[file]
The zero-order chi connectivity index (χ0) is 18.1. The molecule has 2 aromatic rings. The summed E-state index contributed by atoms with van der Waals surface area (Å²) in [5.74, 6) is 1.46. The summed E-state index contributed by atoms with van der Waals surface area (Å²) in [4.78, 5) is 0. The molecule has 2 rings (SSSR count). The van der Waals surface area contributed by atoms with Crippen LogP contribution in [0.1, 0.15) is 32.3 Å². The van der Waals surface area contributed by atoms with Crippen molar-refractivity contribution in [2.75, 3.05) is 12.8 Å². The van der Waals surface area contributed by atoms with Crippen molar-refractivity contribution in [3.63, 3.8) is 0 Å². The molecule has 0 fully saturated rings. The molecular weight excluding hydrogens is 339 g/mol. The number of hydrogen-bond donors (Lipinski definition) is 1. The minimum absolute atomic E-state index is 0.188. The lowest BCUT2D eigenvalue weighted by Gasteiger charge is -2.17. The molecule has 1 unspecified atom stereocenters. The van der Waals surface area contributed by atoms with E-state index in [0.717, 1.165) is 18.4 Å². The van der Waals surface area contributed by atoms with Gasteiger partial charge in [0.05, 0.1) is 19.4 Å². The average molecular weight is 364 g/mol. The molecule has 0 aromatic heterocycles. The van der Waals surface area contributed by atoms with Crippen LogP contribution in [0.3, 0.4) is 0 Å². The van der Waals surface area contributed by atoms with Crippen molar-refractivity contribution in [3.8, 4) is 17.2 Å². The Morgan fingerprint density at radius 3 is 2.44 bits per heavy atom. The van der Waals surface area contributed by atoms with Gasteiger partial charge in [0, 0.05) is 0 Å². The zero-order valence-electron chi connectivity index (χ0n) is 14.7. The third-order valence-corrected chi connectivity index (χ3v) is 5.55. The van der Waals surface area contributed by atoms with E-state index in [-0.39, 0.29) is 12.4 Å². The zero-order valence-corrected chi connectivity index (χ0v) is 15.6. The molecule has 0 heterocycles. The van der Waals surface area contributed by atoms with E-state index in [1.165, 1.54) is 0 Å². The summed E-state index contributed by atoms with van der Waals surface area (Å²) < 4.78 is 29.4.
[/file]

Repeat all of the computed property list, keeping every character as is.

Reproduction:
The zero-order chi connectivity index (χ0) is 18.1. The molecule has 2 aromatic rings. The summed E-state index contributed by atoms with van der Waals surface area (Å²) in [5.74, 6) is 1.46. The summed E-state index contributed by atoms with van der Waals surface area (Å²) in [4.78, 5) is 0. The molecule has 2 rings (SSSR count). The van der Waals surface area contributed by atoms with Crippen LogP contribution in [0.1, 0.15) is 32.3 Å². The van der Waals surface area contributed by atoms with Crippen molar-refractivity contribution in [2.75, 3.05) is 12.8 Å². The van der Waals surface area contributed by atoms with Crippen molar-refractivity contribution in [3.63, 3.8) is 0 Å². The molecule has 0 fully saturated rings. The molecular weight excluding hydrogens is 339 g/mol. The number of hydrogen-bond donors (Lipinski definition) is 1. The minimum absolute atomic E-state index is 0.188. The lowest BCUT2D eigenvalue weighted by Gasteiger charge is -2.17. The molecule has 1 unspecified atom stereocenters. The van der Waals surface area contributed by atoms with E-state index in [0.717, 1.165) is 18.4 Å². The van der Waals surface area contributed by atoms with Gasteiger partial charge in [0.05, 0.1) is 19.4 Å². The average molecular weight is 364 g/mol. The molecule has 0 aromatic heterocycles. The van der Waals surface area contributed by atoms with Crippen LogP contribution in [0.3, 0.4) is 0 Å². The van der Waals surface area contributed by atoms with Crippen molar-refractivity contribution in [3.8, 4) is 17.2 Å². The Morgan fingerprint density at radius 3 is 2.44 bits per heavy atom. The van der Waals surface area contributed by atoms with Gasteiger partial charge in [0, 0.05) is 0 Å². The zero-order valence-electron chi connectivity index (χ0n) is 14.7. The third-order valence-corrected chi connectivity index (χ3v) is 5.55. The van der Waals surface area contributed by atoms with E-state index in [-0.39, 0.29) is 12.4 Å². The zero-order valence-corrected chi connectivity index (χ0v) is 15.6. The molecule has 0 heterocycles. The van der Waals surface area contributed by atoms with E-state index in [1.165, 1.54) is 0 Å². The summed E-state index contributed by atoms with van der Waals surface area (Å²) < 4.78 is 29.4.